Columbia woman on trial for killing her 2-year-old son

COLUMBIA | Witnesses in the trial of Missouri woman charged with killing her 2-year-old son say the boy had more than 200 injuries when he was taken to the hospital the day he died.

A University Hospital doctor testified that Cortez Johnson had burns, cuts and bruises on his body as well as bleeding in his skull that eventually led to his death in June 2008, the Columbia Missourian reported Wednesday. He was also severely underweight and dehydrated.

Twenty-eight-year-old Keyonda Lumpkins faces second-degree murder charges in the child's death. Horace Johnson, the boy's father, faces the same charge and is scheduled for trial in December.

Boone County prosecutor Dan Knight argued in opening statements Tuesday that Lumpkins is responsible for her son's death, even if she didn't inflict the fatal wounds. Knight said Lumpkins could have sought help for “little Tez” many times in the weeks leading up to the boy's death.

Lumpkins' attorney countered that Horace Johnson, 27, preyed on his live-in girlfriend's weaknesses while trying to isolate her from a supportive family. O'Brien said Lumpkins feared Johnson would kill her or the child if she sought help.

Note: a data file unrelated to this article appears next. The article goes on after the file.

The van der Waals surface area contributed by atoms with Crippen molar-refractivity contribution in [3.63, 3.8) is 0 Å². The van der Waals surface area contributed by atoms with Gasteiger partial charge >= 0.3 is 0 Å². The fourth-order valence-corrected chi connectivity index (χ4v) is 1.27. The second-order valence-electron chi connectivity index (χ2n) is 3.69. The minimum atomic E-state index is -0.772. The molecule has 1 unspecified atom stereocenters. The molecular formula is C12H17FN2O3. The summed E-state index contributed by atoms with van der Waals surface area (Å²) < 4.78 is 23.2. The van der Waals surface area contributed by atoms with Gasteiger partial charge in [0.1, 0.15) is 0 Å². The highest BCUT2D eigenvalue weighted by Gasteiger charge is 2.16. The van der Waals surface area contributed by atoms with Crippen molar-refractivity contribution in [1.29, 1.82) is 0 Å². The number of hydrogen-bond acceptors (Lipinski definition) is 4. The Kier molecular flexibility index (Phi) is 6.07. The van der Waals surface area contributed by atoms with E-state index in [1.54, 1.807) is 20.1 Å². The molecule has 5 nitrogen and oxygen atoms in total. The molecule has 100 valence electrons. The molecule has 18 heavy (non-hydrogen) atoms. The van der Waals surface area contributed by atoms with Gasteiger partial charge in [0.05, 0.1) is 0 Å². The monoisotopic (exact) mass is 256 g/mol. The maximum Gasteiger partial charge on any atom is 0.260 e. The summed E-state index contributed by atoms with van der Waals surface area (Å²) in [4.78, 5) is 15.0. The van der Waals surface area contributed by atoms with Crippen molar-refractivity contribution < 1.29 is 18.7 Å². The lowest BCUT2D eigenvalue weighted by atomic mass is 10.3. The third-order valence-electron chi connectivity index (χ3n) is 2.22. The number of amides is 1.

“What happened here is unbelievably horrible, but Keyonda Lumpkins did not murder her baby,” attorney Kevin O'Brien said.

Johnson was released from prison several months before his son's death. After fleeing a halfway house, he was shot in the leg on June 10. Cortez died 15 days later.

A hospital worker testified that Lumpkins appeared “flat” and emotionless when she brought the child into the emergency room. He was pronounced dead soon thereafter.

A pediatric burn specialist and neuropathology expert testified that the boy had been harmed for at least one month before his death. His face, buttocks and genitalia had burns.

Two acquaintances also said in court that they saw Lumpkins abuse her son multiple times. One woman said she saw Lumpkins order Cortez to hit a boy who had pushed him down. The mother reportedly said that she “didn't raise no punk.”

Chenette Hill, Lumpkin's aunt and one-time roommate, testified Wednesday that her niece struggled with daily life in part due to sickle cell anemia. Police found several bottles of prescription morphine in Lumpkin's house for the illness she has battled since childhood, the Columbia Daily Tribune reported Wednesday afternoon.

Hill also said that Johnson threatened to kill her if she didn't leave the apartment she shared with Lumpkin. Johnson moved in afterwards.